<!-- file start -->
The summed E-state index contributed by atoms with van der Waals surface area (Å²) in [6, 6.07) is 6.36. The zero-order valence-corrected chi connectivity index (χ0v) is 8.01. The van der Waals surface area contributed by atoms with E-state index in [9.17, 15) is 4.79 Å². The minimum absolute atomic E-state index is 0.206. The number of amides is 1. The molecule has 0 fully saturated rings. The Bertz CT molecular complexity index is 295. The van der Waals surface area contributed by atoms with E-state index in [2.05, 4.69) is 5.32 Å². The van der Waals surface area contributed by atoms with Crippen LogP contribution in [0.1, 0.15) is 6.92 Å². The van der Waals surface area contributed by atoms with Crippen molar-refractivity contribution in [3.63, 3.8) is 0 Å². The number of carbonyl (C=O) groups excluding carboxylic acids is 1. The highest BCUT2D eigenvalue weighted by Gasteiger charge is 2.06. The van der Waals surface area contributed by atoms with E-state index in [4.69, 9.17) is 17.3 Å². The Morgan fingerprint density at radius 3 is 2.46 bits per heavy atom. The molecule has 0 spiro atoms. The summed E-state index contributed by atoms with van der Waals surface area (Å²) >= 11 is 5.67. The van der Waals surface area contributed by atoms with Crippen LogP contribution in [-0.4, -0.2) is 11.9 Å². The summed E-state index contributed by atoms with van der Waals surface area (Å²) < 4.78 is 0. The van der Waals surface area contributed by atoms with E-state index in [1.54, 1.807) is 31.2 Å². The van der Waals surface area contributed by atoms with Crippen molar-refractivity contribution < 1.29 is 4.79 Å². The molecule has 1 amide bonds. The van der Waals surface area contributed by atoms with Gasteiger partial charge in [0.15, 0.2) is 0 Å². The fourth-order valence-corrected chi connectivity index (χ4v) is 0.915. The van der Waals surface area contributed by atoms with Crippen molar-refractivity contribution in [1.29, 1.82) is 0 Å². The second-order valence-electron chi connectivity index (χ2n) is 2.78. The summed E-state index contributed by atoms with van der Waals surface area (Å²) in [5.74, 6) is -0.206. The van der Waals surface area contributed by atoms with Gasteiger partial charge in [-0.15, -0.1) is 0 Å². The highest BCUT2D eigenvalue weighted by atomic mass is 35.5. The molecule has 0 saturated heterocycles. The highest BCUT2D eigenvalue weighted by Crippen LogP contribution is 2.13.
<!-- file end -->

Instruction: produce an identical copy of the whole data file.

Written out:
The summed E-state index contributed by atoms with van der Waals surface area (Å²) in [6, 6.07) is 6.36. The zero-order valence-corrected chi connectivity index (χ0v) is 8.01. The van der Waals surface area contributed by atoms with E-state index in [9.17, 15) is 4.79 Å². The minimum absolute atomic E-state index is 0.206. The number of amides is 1. The molecule has 0 fully saturated rings. The Bertz CT molecular complexity index is 295. The van der Waals surface area contributed by atoms with E-state index in [2.05, 4.69) is 5.32 Å². The van der Waals surface area contributed by atoms with Crippen LogP contribution in [0.1, 0.15) is 6.92 Å². The van der Waals surface area contributed by atoms with Crippen molar-refractivity contribution in [3.63, 3.8) is 0 Å². The number of carbonyl (C=O) groups excluding carboxylic acids is 1. The highest BCUT2D eigenvalue weighted by Gasteiger charge is 2.06. The van der Waals surface area contributed by atoms with E-state index in [4.69, 9.17) is 17.3 Å². The Morgan fingerprint density at radius 3 is 2.46 bits per heavy atom. The molecule has 0 spiro atoms. The summed E-state index contributed by atoms with van der Waals surface area (Å²) >= 11 is 5.67. The van der Waals surface area contributed by atoms with Crippen LogP contribution in [-0.4, -0.2) is 11.9 Å². The summed E-state index contributed by atoms with van der Waals surface area (Å²) < 4.78 is 0. The van der Waals surface area contributed by atoms with E-state index in [1.54, 1.807) is 31.2 Å². The van der Waals surface area contributed by atoms with Crippen molar-refractivity contribution < 1.29 is 4.79 Å². The molecule has 1 amide bonds. The van der Waals surface area contributed by atoms with Gasteiger partial charge in [0.15, 0.2) is 0 Å². The fourth-order valence-corrected chi connectivity index (χ4v) is 0.915. The van der Waals surface area contributed by atoms with Crippen molar-refractivity contribution in [1.29, 1.82) is 0 Å². The second-order valence-electron chi connectivity index (χ2n) is 2.78. The summed E-state index contributed by atoms with van der Waals surface area (Å²) in [5.74, 6) is -0.206. The van der Waals surface area contributed by atoms with Gasteiger partial charge in [-0.15, -0.1) is 0 Å². The highest BCUT2D eigenvalue weighted by atomic mass is 35.5. The molecule has 0 saturated heterocycles. The highest BCUT2D eigenvalue weighted by Crippen LogP contribution is 2.13.